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Polymerisation Reactions

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Chemistry

From plastic bags and proteins to clothing and cellulose, our world is full of polymers. They are formed through polymerisation.

A polymer is a large molecule made up of repeating units called monomers.

Examples of polymers include proteins, DNA, and plastics such as polyvinyl chloride (PVC) and polystyrene. We will focus here on these plastics, including polyamides, polyesters, and polymers made from alkenes, and the reactions that form them, which are collectively known as polymerisation reactions.

Types of polymerisation reactions

Polymers are formed in two different types of reactions. These depend on the functional groups of the monomer or monomers used:

  • Addition polymers are made from monomers with a C=C double bond. These monomers are based on ethene and there is no by-product.
  • Condensation polymers are made from monomers with two different functional groups. A small molecule is released in the reaction, usually water.

What is addition polymerisation?

Addition polymerisation is the joining together of monomers with the C=C double bond to form a large molecule known as a polymer.

In addition polymerisation, no by-products are produced.

Alkenes can undergo addition polymerisation to form long hydrocarbon chain polymers. The monomers used can all be the same alkene, or of multiple different types. The C=C double bond in each monomer opens up and binds to the adjacent monomer to form a C-C backbone. This is shown below with the example of ethene:

Polymerisation reactions, additional polymerisation ethene, StudySmarterAddition polymerisation with ethene. Anna Brewer, StudySmarter Originals

Representing addition polymers

Addition polymerisation can be represented by the following equation. We use -R to represent any varying alkyl or aryl group. The letter 'n' represents the number of alkene monomers used, which tends to be very large:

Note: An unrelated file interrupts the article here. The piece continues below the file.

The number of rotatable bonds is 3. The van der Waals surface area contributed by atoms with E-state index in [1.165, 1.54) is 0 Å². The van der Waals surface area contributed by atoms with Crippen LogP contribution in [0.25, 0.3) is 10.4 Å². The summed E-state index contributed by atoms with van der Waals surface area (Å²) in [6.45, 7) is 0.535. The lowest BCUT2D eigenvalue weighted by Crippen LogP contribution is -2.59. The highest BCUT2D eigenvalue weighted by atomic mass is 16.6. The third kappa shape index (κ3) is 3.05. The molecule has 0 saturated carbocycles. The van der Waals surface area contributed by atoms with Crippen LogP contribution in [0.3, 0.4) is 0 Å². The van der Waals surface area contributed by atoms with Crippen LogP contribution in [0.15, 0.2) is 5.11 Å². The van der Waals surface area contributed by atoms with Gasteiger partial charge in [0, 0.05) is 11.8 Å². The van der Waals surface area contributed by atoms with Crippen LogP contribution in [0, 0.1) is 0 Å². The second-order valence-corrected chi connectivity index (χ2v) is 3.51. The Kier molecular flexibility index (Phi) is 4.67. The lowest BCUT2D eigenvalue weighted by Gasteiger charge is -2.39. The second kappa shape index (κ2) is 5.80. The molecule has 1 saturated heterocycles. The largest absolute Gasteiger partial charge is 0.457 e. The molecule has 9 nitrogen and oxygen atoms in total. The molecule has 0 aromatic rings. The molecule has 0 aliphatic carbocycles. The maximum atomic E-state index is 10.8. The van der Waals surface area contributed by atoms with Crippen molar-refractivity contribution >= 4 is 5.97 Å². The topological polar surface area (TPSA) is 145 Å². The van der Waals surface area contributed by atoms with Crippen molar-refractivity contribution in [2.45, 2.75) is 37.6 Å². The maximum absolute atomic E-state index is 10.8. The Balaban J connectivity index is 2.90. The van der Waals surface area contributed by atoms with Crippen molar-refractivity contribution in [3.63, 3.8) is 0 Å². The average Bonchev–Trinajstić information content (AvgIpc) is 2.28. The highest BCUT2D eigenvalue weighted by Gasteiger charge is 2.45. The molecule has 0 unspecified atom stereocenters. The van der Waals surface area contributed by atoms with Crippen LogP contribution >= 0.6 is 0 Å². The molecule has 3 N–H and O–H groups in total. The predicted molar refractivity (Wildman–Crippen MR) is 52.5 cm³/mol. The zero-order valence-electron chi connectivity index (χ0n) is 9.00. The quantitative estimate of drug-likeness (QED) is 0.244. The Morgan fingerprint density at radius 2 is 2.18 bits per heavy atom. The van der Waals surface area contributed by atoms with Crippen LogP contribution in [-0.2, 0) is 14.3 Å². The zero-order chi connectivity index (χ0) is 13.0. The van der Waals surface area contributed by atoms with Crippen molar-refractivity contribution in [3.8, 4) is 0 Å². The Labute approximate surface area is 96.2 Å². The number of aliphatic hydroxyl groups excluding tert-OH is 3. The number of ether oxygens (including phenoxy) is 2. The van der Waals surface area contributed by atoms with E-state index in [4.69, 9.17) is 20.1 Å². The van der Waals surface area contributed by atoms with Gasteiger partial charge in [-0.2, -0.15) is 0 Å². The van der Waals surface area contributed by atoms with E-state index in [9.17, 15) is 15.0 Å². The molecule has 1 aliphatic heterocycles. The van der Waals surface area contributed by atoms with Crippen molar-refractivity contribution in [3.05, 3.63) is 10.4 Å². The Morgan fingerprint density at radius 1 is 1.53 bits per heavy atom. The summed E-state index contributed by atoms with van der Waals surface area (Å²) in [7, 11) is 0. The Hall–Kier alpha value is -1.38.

Polymerisation reactions, additional polymerisation ethene polyethene, StudySmarterEthene polymerises to form poly(ethene), also known as polythene. Anna Brewer, StudySmarter Originals

This is called a polymerisation equation.

Naming

Addition polymers are named using the prefix poly- and the name of their alkene monomer, in brackets. For example, chloroethene polymerises to form poly(chloroethene). However, many of these polymers have different trade names, and poly(chloroethene) is also known as polyvinyl chloride, or PVC.

From polymer to monomer (part 1)

When asked to find the repeating unit of a given addition polymer, you should remember that each monomer is based around a C=C double bond. Therefore, every pair of carbons in the C-C backbone of the polymer will belong to a different monomer. The monomers can also be worked by identifying the polymer’s repeating pattern, such as in the example below:

Polymerisation reactions, additional polymerisation monomers, StudySmarterFrom polymer to monomer. Anna Brewer, StudySmarter Originals

The table below shows some examples of monomers and their polymers.

Polymerisation Reactions, additional polymerisation monomers polymers comparison, StudySmarterA table showing different monomers and their polymers. Anna Brewer, StudySmarter Originals

What is condensation polymerisation?

Condensation polymerisation is a type of condensation reaction in which monomers join together to form a large polymer, releasing a small molecule in the process. This small molecule is often called the condensate. Condensation polymers are based around two different functional groups. These could be from two unique monomers, or from one monomer containing two different functional groups. In order for the monomers to form a continuous chain, there must be two functional groups on each monomer.

Examples of condensation polymers include:

  • Polyamides
  • Polyesters

Polyamides

Polyamides are formed in the reaction between an amine and a carboxylic acid. As each monomer must have two functional groups in order to form a polymer, the monomers are often diaminoalkanes and dicarboxylic acids.